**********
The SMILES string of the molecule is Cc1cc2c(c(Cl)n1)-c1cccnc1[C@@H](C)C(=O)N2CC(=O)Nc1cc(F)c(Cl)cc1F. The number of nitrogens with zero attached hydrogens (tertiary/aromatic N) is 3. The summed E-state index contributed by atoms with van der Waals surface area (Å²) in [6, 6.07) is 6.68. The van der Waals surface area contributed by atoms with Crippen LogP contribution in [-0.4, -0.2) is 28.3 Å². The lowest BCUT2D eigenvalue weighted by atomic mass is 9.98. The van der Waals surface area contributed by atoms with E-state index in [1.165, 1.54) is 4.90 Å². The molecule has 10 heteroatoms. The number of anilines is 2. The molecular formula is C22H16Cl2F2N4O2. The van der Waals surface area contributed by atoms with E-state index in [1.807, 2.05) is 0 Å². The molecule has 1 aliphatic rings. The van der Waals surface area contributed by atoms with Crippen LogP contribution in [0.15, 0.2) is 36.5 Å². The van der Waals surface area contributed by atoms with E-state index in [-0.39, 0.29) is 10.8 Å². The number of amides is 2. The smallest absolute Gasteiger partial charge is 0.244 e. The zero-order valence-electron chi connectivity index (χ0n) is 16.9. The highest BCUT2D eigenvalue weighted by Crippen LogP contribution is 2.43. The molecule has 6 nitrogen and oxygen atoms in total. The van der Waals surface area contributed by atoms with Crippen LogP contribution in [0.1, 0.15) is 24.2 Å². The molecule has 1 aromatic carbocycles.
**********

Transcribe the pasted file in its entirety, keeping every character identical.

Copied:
The SMILES string of the molecule is Cc1cc2c(c(Cl)n1)-c1cccnc1[C@@H](C)C(=O)N2CC(=O)Nc1cc(F)c(Cl)cc1F. The number of nitrogens with zero attached hydrogens (tertiary/aromatic N) is 3. The summed E-state index contributed by atoms with van der Waals surface area (Å²) in [6, 6.07) is 6.68. The van der Waals surface area contributed by atoms with Crippen LogP contribution in [-0.4, -0.2) is 28.3 Å². The lowest BCUT2D eigenvalue weighted by atomic mass is 9.98. The van der Waals surface area contributed by atoms with E-state index in [1.165, 1.54) is 4.90 Å². The molecule has 10 heteroatoms. The number of anilines is 2. The molecular formula is C22H16Cl2F2N4O2. The van der Waals surface area contributed by atoms with E-state index in [1.807, 2.05) is 0 Å². The molecule has 1 aliphatic rings. The van der Waals surface area contributed by atoms with Crippen LogP contribution in [0.15, 0.2) is 36.5 Å². The van der Waals surface area contributed by atoms with E-state index in [-0.39, 0.29) is 10.8 Å². The number of amides is 2. The smallest absolute Gasteiger partial charge is 0.244 e. The zero-order valence-electron chi connectivity index (χ0n) is 16.9. The highest BCUT2D eigenvalue weighted by Crippen LogP contribution is 2.43. The molecule has 6 nitrogen and oxygen atoms in total. The van der Waals surface area contributed by atoms with Crippen LogP contribution in [0.1, 0.15) is 24.2 Å². The molecule has 1 aromatic carbocycles.